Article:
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Carbon Neutral Nets Can’t Offset Fan Skepticism

Back in January, I wrote in this space about the Nets Go Green initiative, in which the NBA’s New Jersey Nets announced their intentions to push for carbon neutrality, “adopt sustainable practices” wherever possible, turn off the lights when they weren’t in the room, et cetera. In retrospect, much of my skepticism regarding the initiative was obviously a result of my broader cynicism about the team’s current ownership group. It doesn’t mean I was wrong to doubt the Nets’ commitment to sustainability, but…I don’t know, I’m trying to have some insight. My relationship with these guys is complicated.

Bruce Ratner, the flubby real estate developer behind such Brooklyn boondoggles as MetroTech and the Atlantic Center Mall, bought the Nets from some bickering Jersey millionaires in 2005 and immediately announced plans to move the team to Brooklyn as the centerpiece of his Atlantic Yards development. I grew up in Jersey, and don’t appreciate Ratner stealing my hometown team – a team I watched when they were as close to unwatchable as sports teams get – but even unbiased eyes could see the trendy, buzz-grabbing BS behind the “Go Green” initiative.

This might have been easier for me because of my inherent distrust for Brett Yormark, Ratner’s singularly oleaginous PR whiz, but there were numerous other reasons to look askance at what seemed, at the time, like a pretty flagrant attempt at a greenwash. Considering the orgy of grandiose and ill-conceived (and now legally challenged) construction that the Atlantic Yards development represents – and considering the bulkload of weasel words in the Nets’ initial press release – it’s still tough to give Ratner any points for a sustainable mindset. And yet…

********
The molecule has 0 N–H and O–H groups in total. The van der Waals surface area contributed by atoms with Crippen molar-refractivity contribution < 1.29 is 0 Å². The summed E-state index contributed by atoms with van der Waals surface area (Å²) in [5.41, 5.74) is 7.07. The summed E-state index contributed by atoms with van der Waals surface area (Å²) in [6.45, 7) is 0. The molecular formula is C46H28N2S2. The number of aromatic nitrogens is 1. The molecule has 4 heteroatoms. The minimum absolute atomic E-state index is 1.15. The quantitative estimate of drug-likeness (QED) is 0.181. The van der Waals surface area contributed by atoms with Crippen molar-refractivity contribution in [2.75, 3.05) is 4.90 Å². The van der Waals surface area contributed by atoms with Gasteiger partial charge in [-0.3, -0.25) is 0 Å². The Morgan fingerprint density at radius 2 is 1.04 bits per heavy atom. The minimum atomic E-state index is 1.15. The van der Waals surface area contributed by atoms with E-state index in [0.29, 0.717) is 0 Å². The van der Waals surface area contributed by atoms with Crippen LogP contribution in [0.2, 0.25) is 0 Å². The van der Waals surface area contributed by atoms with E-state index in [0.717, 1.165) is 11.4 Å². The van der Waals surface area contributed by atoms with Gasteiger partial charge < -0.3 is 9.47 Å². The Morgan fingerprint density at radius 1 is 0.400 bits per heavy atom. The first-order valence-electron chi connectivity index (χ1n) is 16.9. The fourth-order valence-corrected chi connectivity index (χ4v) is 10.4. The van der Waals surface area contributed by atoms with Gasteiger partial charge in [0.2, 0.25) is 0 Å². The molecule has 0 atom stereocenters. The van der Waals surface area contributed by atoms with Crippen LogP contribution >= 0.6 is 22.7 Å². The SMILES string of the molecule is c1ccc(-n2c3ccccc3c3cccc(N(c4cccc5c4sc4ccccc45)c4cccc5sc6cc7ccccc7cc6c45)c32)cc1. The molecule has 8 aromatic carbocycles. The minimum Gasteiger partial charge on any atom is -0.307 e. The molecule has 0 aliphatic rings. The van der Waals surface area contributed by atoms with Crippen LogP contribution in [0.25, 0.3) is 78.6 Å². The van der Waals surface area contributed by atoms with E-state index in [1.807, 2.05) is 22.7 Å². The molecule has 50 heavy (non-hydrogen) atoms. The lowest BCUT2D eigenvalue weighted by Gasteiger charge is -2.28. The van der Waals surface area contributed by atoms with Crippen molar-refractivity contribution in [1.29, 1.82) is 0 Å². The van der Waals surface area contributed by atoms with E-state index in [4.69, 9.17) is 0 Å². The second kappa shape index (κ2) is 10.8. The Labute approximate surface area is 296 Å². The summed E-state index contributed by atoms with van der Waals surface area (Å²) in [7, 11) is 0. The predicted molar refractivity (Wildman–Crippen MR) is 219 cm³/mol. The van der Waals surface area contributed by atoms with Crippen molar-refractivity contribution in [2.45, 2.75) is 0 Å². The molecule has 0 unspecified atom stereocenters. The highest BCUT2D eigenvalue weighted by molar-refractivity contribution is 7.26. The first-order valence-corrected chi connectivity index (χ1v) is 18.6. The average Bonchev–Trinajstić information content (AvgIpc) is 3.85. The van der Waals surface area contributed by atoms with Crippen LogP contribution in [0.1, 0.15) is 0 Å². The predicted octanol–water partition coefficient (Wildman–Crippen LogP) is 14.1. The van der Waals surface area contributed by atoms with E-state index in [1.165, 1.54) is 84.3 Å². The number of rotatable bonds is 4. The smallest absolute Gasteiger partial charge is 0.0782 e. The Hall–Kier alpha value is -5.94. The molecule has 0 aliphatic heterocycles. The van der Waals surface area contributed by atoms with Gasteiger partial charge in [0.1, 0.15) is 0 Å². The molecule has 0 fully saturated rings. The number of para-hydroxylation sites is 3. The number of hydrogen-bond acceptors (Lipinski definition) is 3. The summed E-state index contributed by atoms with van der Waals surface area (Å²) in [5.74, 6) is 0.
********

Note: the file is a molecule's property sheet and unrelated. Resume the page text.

And yet, a bit of crow-eating is probably in order. Not broadly: it’s still a ridiculous waste for the Nets to leave New Jersey when there’s a perfectly good arena – easily accessible via mass transit and already constructed, if not LEED certified – waiting for them in-state, in Newark. And the overstatement of the Atlantic Yards project remains almost impossible to overstate: much of two neighborhoods would be demolished so that Ratner could raise a patch of ostentatious Frank Gehry-designed skyscrapers in the midst of a neighborhood of three- to six-story buildings.

But specifically, the Nets did meet what I originally found an ill-defined goal: on Tuesday, April 1, they became the first professional team to host an authentically carbon-neutral game. Every bit of energy expended in the team’s loss to Philadelphia that night was offset by, uh, carbon offsets. The Nets Go Green site even details the identities and locations of these offsets, which seem (at first gloss, at least) to avoid some of the problems with carbon offsets described in this article from Plenty.

Still, I don’t think I’ll finish that crow. The initiative worked for the Nets – they got a nice mention in the New York Times, which essentially wrote a Yormark press release in writing, “In a league known more for sideline celebrities and fancy cars, the Nets are standing out with their commitment to going green.” And it’s hard to knock a carbon-neutral professional sports event. But the broader point of my earlier post still stands: sustainability is about more than just branding, and the Atlantic Yards development – pigheaded, wasteful and, to reiterate, mind-bendingly grandiose – remains emblematic of a mindset more concerned with greenbacks than green building. So credit where it’s due on the carbon neutral game…but at the risk of sounding sour, let’s remember that there’s very little sustainable about throwing up 16 new buildings (LEED Silver or no) in a neighborhood that doesn’t much want them.

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